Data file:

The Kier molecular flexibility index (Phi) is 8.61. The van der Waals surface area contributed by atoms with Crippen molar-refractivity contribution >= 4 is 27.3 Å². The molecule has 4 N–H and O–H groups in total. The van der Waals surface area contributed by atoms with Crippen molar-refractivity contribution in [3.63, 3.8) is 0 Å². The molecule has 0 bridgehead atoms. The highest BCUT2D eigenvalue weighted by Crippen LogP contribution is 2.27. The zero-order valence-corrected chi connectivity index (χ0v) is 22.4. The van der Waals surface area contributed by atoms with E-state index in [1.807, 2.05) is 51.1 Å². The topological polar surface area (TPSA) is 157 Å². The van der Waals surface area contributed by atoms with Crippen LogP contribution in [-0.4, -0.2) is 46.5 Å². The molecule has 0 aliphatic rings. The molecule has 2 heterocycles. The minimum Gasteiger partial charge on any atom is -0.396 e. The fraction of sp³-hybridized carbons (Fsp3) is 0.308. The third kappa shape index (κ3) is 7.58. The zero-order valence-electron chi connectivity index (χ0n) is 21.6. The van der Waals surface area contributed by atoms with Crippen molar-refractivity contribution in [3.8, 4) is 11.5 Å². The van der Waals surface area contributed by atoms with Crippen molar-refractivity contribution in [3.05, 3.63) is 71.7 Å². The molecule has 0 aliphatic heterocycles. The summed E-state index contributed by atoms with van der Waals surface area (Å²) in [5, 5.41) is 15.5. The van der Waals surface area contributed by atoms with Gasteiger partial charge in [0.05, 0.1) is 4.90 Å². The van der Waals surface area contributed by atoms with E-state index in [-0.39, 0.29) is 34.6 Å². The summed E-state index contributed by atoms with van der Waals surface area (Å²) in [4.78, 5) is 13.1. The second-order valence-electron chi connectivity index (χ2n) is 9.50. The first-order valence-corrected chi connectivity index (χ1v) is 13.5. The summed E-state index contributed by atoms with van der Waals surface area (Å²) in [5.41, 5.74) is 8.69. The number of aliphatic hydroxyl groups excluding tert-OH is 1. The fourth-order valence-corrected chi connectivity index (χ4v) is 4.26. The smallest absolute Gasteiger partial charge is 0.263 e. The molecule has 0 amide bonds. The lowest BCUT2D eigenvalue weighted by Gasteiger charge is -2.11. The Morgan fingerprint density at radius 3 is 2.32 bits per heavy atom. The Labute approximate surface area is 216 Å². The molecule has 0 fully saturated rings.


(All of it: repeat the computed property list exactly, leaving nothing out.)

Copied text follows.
The Kier molecular flexibility index (Phi) is 8.61. The van der Waals surface area contributed by atoms with Crippen molar-refractivity contribution >= 4 is 27.3 Å². The molecule has 4 N–H and O–H groups in total. The van der Waals surface area contributed by atoms with Crippen molar-refractivity contribution in [3.63, 3.8) is 0 Å². The molecule has 0 bridgehead atoms. The highest BCUT2D eigenvalue weighted by Crippen LogP contribution is 2.27. The zero-order valence-corrected chi connectivity index (χ0v) is 22.4. The van der Waals surface area contributed by atoms with E-state index in [1.807, 2.05) is 51.1 Å². The topological polar surface area (TPSA) is 157 Å². The van der Waals surface area contributed by atoms with Crippen LogP contribution in [-0.4, -0.2) is 46.5 Å². The molecule has 0 aliphatic rings. The molecule has 2 heterocycles. The minimum Gasteiger partial charge on any atom is -0.396 e. The fraction of sp³-hybridized carbons (Fsp3) is 0.308. The third kappa shape index (κ3) is 7.58. The zero-order valence-electron chi connectivity index (χ0n) is 21.6. The van der Waals surface area contributed by atoms with Crippen molar-refractivity contribution in [3.8, 4) is 11.5 Å². The van der Waals surface area contributed by atoms with Crippen molar-refractivity contribution in [3.05, 3.63) is 71.7 Å². The molecule has 0 aliphatic heterocycles. The summed E-state index contributed by atoms with van der Waals surface area (Å²) in [5, 5.41) is 15.5. The van der Waals surface area contributed by atoms with Gasteiger partial charge in [0.05, 0.1) is 4.90 Å². The van der Waals surface area contributed by atoms with E-state index in [-0.39, 0.29) is 34.6 Å². The summed E-state index contributed by atoms with van der Waals surface area (Å²) in [4.78, 5) is 13.1. The second-order valence-electron chi connectivity index (χ2n) is 9.50. The first-order valence-corrected chi connectivity index (χ1v) is 13.5. The summed E-state index contributed by atoms with van der Waals surface area (Å²) in [5.41, 5.74) is 8.69. The number of aliphatic hydroxyl groups excluding tert-OH is 1. The fourth-order valence-corrected chi connectivity index (χ4v) is 4.26. The smallest absolute Gasteiger partial charge is 0.263 e. The molecule has 0 amide bonds. The lowest BCUT2D eigenvalue weighted by Gasteiger charge is -2.11. The Morgan fingerprint density at radius 3 is 2.32 bits per heavy atom. The Labute approximate surface area is 216 Å². The molecule has 0 fully saturated rings.